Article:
Pace High School…jailtime for prayer?

In Pensacola, Florida, two school officials, the principal and the athletic director, face possible jail time for the apparent disregard of a court order that forbids prayer during school functions. Of course, the ACLU, the instigators of the court order on behalf of two unnamed students, deny that it is about prayer. But it really is about the prayer, since that was the action that may cost these two gentleman their freedom, their jobs and their pensions.

The story can be read here: Florida High School Officials Face Criminal Charges Over Luncheon Prayer

This is exactly what happens when we start looking at culture from a human perspective. Yes, I know that there is separation of church and state, but how is praying in a school in any way establishing a state religion? But that is not even the most salient point.

The thing that most people seem to miss here is that if God exists, we are intentionally keeping children from knowing about the Creator, Savior and God of mankind. And for the court order, and all other orders that are similar to be valid, the complainants must prove beyond all doubt that it isn’t so. It becomes a core question about the existence of God, not about the equality of religions, or about whether we should live in a theocracy or not.

Many people object to that point of view by saying: Well, if the principal was a Muslim or Buddhist, would you still feel the same way? Of course I wouldn’t feel the same way, because I don’t believe those religions are true. And if they can offer better substantial and logical evidence for their truth, then that should be considered the ultimate truth. But they cannot, and to place them on an equal footing with Christianity is simply not a valid argument. They simply are not equal, it is a post-modernist assumption that has found it’s way into popular culture, and into our judicial system.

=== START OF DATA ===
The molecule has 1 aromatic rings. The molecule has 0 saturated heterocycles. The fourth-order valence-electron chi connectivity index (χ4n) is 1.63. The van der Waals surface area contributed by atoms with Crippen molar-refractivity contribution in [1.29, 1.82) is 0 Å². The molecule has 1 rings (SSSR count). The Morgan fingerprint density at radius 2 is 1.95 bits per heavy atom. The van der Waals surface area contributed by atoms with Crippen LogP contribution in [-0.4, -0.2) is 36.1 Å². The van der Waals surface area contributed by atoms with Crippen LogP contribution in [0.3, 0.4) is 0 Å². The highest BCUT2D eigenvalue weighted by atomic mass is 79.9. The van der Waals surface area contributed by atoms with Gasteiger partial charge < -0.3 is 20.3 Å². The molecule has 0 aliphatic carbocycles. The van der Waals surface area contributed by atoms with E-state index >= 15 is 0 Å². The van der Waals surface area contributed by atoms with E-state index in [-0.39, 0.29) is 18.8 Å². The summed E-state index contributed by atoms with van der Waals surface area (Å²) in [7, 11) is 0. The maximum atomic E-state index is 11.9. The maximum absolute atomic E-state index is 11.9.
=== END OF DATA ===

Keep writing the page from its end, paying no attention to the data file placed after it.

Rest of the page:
Others point to the establishment clause. Again, one has to look at a few aspects. Firstly, it is a very long and tenuous stretch to argue that school prayer leads to laws that establish a Christian theocracy. The opposite is more true, it leads to the establishment of an atheistic religion and the relativist culture which goes hand in hand with it, and leads to such asinine nonsense as criminally prosecuting people who pray in school.

Furthermore, the Florida Constitution leads with:

We, the people of the State of Florida, being grateful to Almighty God for our constitutional liberty, in order to secure its benefits, perfect our government, insure domestic tranquility, maintain public order, and guarantee equal civil and political rights to all, do ordain and establish this constitution.

It makes little sense to declare thanks to God as the Giver of liberty, yet deny their people the right to thank God for a meal. It is hypocritical, and is pandering to anti-Christian activism. It is pure and simple unjustified discrimination based on their belief in Christ.

This fight is not about Christians, it is about God. And as much as organizations want to argue for the right of individuals to not hear about God in schools, they cannot justify that without justifying the 1. the non-existence of God, and 2. the equality of Christianity with other religions which do not worship the Christian God.

Good luck with all that.

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